Customizing the Desktop with rules

Structure of rule files

Rule files are text files, and can be created and edited using any suitable text editor, such as vi or scoedit.

Rule files consist of sequences of ``clauses''. Each clause can have one of the following two forms:

keyword=value ;


keyword { body } [ ; ]

Each rule clause in a rule file starts with a keyword specifying what type of rule it is. The keyword may have an abbreviation. Each keyword is typically followed by either a value, or a block enclosed in matching curly brackets containing further clauses.

In the second form the semicolon is optional. The body is normally a sequence of commands.

Rule files are block structured like the programming languages C or Pascal, and in general the layout is not important. For example, the following two rules are equivalent:

   icon_rules {* /D{picture=dir.px;}* /F{picture=file.px;}}
      * /D
         picture=dir.px ;
      * /F
         picture=file.px ;
The recommended layout, shown in the second example above, helps clarify the structure of the rule, and makes it easier to match pairs of brackets. This style of layout will be used for all the examples in this guide.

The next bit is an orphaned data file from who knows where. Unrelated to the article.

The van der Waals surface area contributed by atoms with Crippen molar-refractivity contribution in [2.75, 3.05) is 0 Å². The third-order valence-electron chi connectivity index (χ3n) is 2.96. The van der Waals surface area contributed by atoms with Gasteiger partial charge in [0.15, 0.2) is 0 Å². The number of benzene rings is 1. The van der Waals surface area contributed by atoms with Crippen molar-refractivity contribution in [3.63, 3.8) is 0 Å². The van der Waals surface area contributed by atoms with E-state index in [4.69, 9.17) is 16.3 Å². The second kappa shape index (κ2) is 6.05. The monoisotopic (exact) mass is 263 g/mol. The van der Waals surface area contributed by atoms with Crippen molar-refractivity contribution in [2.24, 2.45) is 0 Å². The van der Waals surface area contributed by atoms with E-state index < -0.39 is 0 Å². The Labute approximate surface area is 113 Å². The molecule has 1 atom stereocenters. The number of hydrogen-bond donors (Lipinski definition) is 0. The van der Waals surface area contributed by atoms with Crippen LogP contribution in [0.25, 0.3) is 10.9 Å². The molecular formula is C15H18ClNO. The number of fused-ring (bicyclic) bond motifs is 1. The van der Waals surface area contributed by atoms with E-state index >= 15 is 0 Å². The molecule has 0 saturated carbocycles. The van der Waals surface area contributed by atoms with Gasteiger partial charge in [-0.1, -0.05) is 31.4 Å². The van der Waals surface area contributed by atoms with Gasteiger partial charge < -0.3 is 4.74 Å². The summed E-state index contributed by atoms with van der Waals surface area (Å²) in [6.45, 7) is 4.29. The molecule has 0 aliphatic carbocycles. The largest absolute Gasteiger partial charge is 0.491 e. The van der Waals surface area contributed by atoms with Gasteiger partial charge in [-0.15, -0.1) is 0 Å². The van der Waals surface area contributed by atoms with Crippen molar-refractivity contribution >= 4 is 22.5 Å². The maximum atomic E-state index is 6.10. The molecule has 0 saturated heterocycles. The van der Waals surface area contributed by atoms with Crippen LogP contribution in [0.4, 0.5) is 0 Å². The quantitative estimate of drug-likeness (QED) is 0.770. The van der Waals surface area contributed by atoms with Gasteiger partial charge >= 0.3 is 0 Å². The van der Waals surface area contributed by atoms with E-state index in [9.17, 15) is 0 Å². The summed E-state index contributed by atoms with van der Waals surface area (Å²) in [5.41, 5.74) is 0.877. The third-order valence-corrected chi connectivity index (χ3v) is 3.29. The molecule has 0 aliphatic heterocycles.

Within a rule file you can include:

To illustrate the characteristics of a typical rule, look at the following simple icon_rules clause, which defines the characteristics of an Edit icon:
      Edit /F
         trigger_action: drop
            edit -merge $dynamic_args

The rule is introduced by the keyword icon_rules. This specifies it as a command to determine the behavior of an icon or group of icons.

The icons to which the command applies are defined by the construct Edit /F, where /F denotes files. In this case the rule applies to any file with the filename Edit.

The picture command specifies the file containing the picture for the icon, and the title command defines its title.

The trigger_action command defines what happens when the user performs an action on, or ``triggers'', an icon in a particular way. In this case the trigger ``action'' is drop, which occurs when the user drops one or more icons onto this icon using mouse button 1. This is followed in curly brackets by the action to be carried out under the specified circumstances.

Further examples of rules are given in the xdt3(XC) manual page. The default system rules for your system can be found in /usr/lib/X11/IXI/XDesktop/rules/system/xdtsysinfo. Please do not make any changes to this file, as they will not be supported if you later choose to upgrade. See ``Using Desktop modules'' and ``Defining Desktop user types'' for information on how to configure system-wide Desktop behavior without modifying the system rule file.

See also:

Next topic: Processing filenames in rules
Previous topic: Rule file precedence

© 2003 Caldera International, Inc. All rights reserved.
SCO OpenServer Release 5.0.7 -- 11 February 2003